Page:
After I talked with my neighbor and got some more information, I went over and talked to the man himself, who was out in front of his house. He told me that the police seargent told him that the two large dogs “lunged” at the officer and that the officer didn’t even have time to get the gun fully aimed after he pulled it out of the holster.

As a recap:

  • From my vantage point, the officer made no attempt to call to the dogs. He walked directly at them, on their property.
  • Though the dogs did get up and come at him (and may have been barking, I can’t remember), I saw no evidence that they were lunging. What I saw was the officer back up, get nervous, pull his gun, point, and shoot.
  • Even if they did come at him agressively, he was approaching them on their property; shouldn’t he have been prepared to use non-lethal force, like his baton or mace? Aren’t police trained in this?

I’m also still confused why one cop was sent to handle three dogs and why he didn’t just wait for animal control to arrive since these dogs were doing nothing but laying in their own front yard.

This was the first time I’ve met this particular neighbor. While I’m downright angry at the way the situation went down, he seemed more stunned and saddened, just trying to make sense of it all. He told me about going to see his dog one last time and get his collar. He said he noticed that the bullet went in the dog’s side, near his rear leg, which seemed like a strange place if the dog was indeed lunging. He showed me the bloodstains on the ground and the spray paint marking where the bullet casing was found (the cops didn’t find it with their metal detector, he found it).

I gave him my name and number and let him know I’d be happy to help if he was going to file a complaint or press charges.

As I was walking Amina tonight and I thought about the pain this guy must be feeling at the loss of his friend, I thought that maybe there was a reason I locked myself out of my house today. Though nothing will bring his dog back, I hope he can get some sort of resolution to this.

Something I didn’t mention in the update is that when I was talking with the man in his front yard, I had Amina with me. As we were talking, I looked down and her tail was between her legs and she was shaking, something that doesn’t happen unless something’s spooked her. It was clear she could sense something bad had happened there — maybe she could smell the other dog’s blood on the ground — and she didn’t want to stick around.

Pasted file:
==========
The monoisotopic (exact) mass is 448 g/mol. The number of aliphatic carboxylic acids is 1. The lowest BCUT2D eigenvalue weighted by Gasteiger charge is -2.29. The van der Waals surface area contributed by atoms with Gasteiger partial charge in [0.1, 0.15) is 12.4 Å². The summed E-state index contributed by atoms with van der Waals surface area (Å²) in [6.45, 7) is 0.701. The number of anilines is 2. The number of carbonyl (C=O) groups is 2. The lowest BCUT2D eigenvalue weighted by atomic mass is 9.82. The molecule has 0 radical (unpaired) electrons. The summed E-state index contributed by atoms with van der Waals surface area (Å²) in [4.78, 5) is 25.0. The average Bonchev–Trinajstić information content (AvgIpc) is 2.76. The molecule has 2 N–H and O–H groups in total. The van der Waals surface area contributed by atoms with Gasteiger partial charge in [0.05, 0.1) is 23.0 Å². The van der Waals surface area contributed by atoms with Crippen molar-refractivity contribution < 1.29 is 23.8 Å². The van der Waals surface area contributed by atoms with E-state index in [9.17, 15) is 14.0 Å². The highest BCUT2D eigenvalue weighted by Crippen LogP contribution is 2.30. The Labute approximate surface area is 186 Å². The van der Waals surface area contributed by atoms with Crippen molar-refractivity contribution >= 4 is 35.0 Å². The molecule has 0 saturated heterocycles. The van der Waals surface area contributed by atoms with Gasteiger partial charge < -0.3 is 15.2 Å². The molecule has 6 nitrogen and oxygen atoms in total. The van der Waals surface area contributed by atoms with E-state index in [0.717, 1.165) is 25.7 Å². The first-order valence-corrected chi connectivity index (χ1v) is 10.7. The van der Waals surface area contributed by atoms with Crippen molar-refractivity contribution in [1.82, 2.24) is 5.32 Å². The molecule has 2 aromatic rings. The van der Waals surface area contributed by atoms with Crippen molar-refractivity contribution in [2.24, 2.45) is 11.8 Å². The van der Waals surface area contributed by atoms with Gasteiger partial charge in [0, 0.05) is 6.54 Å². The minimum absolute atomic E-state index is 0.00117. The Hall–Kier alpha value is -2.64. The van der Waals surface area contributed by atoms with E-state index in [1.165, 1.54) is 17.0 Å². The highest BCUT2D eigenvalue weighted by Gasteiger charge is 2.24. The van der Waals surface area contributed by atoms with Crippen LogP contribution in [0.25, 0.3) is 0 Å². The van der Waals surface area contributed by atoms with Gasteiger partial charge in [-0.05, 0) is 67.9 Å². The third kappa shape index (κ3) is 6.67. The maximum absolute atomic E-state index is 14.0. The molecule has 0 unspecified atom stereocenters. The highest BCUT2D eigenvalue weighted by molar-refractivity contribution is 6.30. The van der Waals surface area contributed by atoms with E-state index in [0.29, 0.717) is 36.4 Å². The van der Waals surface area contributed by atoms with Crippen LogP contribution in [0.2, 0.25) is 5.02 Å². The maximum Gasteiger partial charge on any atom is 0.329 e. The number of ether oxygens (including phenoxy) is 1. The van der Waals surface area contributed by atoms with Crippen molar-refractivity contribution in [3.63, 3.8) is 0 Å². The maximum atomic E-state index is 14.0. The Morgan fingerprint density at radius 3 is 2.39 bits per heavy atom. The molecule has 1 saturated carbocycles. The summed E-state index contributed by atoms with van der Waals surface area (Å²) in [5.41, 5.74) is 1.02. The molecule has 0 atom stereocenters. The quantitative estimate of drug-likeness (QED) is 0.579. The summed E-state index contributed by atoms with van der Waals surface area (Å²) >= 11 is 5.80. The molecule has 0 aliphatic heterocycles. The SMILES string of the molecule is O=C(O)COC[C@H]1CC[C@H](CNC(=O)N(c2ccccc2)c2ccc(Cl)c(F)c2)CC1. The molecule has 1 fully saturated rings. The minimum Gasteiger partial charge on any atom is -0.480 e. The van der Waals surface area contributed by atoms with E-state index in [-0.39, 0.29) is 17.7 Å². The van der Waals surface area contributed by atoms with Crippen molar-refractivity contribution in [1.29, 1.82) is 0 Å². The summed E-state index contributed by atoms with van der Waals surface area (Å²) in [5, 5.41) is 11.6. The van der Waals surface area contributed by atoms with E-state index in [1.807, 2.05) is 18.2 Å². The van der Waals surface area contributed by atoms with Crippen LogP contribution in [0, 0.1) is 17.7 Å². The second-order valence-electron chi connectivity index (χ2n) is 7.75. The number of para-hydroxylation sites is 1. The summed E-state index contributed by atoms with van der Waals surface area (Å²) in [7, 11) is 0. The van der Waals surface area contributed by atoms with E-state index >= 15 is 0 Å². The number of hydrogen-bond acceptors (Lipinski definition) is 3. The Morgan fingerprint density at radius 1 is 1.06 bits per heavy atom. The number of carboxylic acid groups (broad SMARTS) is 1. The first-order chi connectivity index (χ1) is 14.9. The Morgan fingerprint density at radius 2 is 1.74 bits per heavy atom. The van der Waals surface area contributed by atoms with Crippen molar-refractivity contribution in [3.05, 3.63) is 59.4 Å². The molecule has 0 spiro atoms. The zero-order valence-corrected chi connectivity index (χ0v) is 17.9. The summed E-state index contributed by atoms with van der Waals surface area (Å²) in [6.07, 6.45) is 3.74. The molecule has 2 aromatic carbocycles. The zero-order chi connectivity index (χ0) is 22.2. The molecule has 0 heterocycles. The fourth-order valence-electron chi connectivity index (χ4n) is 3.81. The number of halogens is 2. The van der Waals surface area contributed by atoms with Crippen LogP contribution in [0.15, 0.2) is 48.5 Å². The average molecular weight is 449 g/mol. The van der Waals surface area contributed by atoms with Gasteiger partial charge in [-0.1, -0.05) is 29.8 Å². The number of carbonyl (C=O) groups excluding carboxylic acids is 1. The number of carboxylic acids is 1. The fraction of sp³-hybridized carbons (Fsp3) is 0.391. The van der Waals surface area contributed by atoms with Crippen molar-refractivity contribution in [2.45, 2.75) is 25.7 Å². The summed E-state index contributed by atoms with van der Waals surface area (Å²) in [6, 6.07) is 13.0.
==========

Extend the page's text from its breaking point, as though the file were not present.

The days following the shooting were very tense and stressful. I talked to a reporter from the local paper and spoke out (anonymously) about what happened. The feedback on the paper’s site was half “I can’t believe the cop did that!” the other half cheering the cop on and saying that I was full of crap despite the fact I witnessed it. A number of times, I looked out my front door and saw a cop car parked there, the officer staring at my house and taking notes. I spoke with an animal control officer, who was conducting an investigation for his office.

Eventually, the policeman who I saw outside my house on numerous occasions came to the door. I stepped out onto the porch and spoke with him. He was in charge of the police’s internal investigation and wanted to get my side of the story. I told him everything, as I did the newspaper and the animal control officer. The cop spent a lot of the time defending his fellow officer, almost like he was trying to convince me the shooting was justified. He showed me how much more difficult it is to pull the mace from a holster compared to the gun. He was friendly about it all and didn’t come off as intimidating, but I still came away from the conversation feeling pessimistic about how things would turn out.

Weeks passed, and nothing. No news in the paper, no calls from police or animal control. The neighbor decided not to press charges after he found out the most he’d be able to get out of it was $80 for the “value” of his dog and possibly reimbursement for cleaning blood off of his carpet. I eventually found out from speaking with another neighbor that the police had completed their internal investigation and found the officer was in the right. No action would be taken against the officer.

Big surprise.

Even though this happened over two years ago, the event still weighs on my mind. I’ve found myself scowling as police drive by and haven’t called animal control since then (rather, I’ve done a few catch-and-returns on my own). When I see an officer, I think to myself, “Is that the guy that shot the dog? Is he the one who fired a pistol with a kid only 20 feet away?” And I’ve lost a lot of faith in neighbors who feel that shooting a dog point blank is justified just because he’d escaped his yard and had been wandering the neighborhood.